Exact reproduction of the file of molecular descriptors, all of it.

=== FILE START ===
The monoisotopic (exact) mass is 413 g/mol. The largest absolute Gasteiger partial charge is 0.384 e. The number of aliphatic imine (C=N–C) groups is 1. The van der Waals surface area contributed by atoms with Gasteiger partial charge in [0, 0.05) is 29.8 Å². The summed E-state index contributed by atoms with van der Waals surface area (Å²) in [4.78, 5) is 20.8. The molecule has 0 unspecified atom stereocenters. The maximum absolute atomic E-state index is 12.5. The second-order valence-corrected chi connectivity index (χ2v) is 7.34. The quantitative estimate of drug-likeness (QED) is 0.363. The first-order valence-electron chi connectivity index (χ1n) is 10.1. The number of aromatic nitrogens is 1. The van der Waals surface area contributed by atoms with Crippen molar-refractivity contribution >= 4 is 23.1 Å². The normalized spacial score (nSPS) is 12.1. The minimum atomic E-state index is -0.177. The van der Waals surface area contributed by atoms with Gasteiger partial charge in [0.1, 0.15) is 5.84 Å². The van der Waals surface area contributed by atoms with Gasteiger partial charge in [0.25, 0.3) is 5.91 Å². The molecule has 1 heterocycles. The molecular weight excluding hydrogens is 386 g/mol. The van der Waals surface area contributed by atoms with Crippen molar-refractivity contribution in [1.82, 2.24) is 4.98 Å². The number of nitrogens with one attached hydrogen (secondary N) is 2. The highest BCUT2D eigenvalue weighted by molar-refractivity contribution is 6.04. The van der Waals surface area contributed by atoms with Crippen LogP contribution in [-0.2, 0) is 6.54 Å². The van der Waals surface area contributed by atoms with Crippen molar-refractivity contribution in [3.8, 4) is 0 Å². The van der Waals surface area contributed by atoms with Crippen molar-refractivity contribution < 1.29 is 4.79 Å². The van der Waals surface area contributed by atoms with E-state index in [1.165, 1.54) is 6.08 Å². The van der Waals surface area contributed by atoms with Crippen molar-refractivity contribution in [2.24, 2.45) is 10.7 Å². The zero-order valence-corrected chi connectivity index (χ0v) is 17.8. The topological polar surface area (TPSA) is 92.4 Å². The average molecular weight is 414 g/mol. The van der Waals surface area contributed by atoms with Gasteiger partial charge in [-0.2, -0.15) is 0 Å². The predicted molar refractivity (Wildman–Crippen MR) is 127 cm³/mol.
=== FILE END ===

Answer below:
The monoisotopic (exact) mass is 413 g/mol. The largest absolute Gasteiger partial charge is 0.384 e. The number of aliphatic imine (C=N–C) groups is 1. The van der Waals surface area contributed by atoms with Gasteiger partial charge in [0, 0.05) is 29.8 Å². The summed E-state index contributed by atoms with van der Waals surface area (Å²) in [4.78, 5) is 20.8. The molecule has 0 unspecified atom stereocenters. The maximum absolute atomic E-state index is 12.5. The second-order valence-corrected chi connectivity index (χ2v) is 7.34. The quantitative estimate of drug-likeness (QED) is 0.363. The first-order valence-electron chi connectivity index (χ1n) is 10.1. The number of aromatic nitrogens is 1. The van der Waals surface area contributed by atoms with Crippen molar-refractivity contribution >= 4 is 23.1 Å². The normalized spacial score (nSPS) is 12.1. The minimum atomic E-state index is -0.177. The van der Waals surface area contributed by atoms with Gasteiger partial charge in [0.1, 0.15) is 5.84 Å². The van der Waals surface area contributed by atoms with Gasteiger partial charge in [0.25, 0.3) is 5.91 Å². The molecule has 1 heterocycles. The molecular weight excluding hydrogens is 386 g/mol. The van der Waals surface area contributed by atoms with Crippen molar-refractivity contribution in [1.82, 2.24) is 4.98 Å². The number of nitrogens with one attached hydrogen (secondary N) is 2. The highest BCUT2D eigenvalue weighted by molar-refractivity contribution is 6.04. The van der Waals surface area contributed by atoms with Crippen LogP contribution in [-0.2, 0) is 6.54 Å². The van der Waals surface area contributed by atoms with Crippen molar-refractivity contribution in [3.8, 4) is 0 Å². The van der Waals surface area contributed by atoms with Crippen molar-refractivity contribution < 1.29 is 4.79 Å². The van der Waals surface area contributed by atoms with E-state index in [1.165, 1.54) is 6.08 Å². The van der Waals surface area contributed by atoms with Crippen molar-refractivity contribution in [2.24, 2.45) is 10.7 Å². The zero-order valence-corrected chi connectivity index (χ0v) is 17.8. The topological polar surface area (TPSA) is 92.4 Å². The average molecular weight is 414 g/mol. The van der Waals surface area contributed by atoms with Gasteiger partial charge in [-0.2, -0.15) is 0 Å². The predicted molar refractivity (Wildman–Crippen MR) is 127 cm³/mol.